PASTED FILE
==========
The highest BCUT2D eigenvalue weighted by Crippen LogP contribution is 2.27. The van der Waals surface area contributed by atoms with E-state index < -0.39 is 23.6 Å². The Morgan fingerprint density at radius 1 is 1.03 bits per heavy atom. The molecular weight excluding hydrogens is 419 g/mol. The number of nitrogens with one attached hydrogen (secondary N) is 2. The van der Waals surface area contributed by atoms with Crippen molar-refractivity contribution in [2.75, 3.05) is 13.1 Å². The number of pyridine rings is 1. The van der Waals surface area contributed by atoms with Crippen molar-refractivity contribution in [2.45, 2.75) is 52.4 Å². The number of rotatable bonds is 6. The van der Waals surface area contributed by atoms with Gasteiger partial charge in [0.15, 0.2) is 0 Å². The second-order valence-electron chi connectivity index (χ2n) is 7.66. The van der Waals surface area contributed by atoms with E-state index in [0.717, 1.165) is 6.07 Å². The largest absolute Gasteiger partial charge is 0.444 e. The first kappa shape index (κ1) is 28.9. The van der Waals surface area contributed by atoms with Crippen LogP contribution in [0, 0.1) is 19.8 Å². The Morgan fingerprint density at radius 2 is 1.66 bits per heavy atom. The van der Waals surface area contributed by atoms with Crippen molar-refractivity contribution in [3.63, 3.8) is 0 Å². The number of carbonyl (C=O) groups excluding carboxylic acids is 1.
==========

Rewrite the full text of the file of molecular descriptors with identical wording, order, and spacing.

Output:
The highest BCUT2D eigenvalue weighted by Crippen LogP contribution is 2.27. The van der Waals surface area contributed by atoms with E-state index < -0.39 is 23.6 Å². The Morgan fingerprint density at radius 1 is 1.03 bits per heavy atom. The molecular weight excluding hydrogens is 419 g/mol. The number of nitrogens with one attached hydrogen (secondary N) is 2. The van der Waals surface area contributed by atoms with Crippen molar-refractivity contribution in [2.75, 3.05) is 13.1 Å². The number of pyridine rings is 1. The van der Waals surface area contributed by atoms with Crippen molar-refractivity contribution in [2.45, 2.75) is 52.4 Å². The number of rotatable bonds is 6. The van der Waals surface area contributed by atoms with Gasteiger partial charge in [0.15, 0.2) is 0 Å². The second-order valence-electron chi connectivity index (χ2n) is 7.66. The van der Waals surface area contributed by atoms with E-state index in [0.717, 1.165) is 6.07 Å². The largest absolute Gasteiger partial charge is 0.444 e. The first kappa shape index (κ1) is 28.9. The van der Waals surface area contributed by atoms with Crippen LogP contribution in [0, 0.1) is 19.8 Å². The Morgan fingerprint density at radius 2 is 1.66 bits per heavy atom. The van der Waals surface area contributed by atoms with Crippen molar-refractivity contribution in [3.63, 3.8) is 0 Å². The number of carbonyl (C=O) groups excluding carboxylic acids is 1.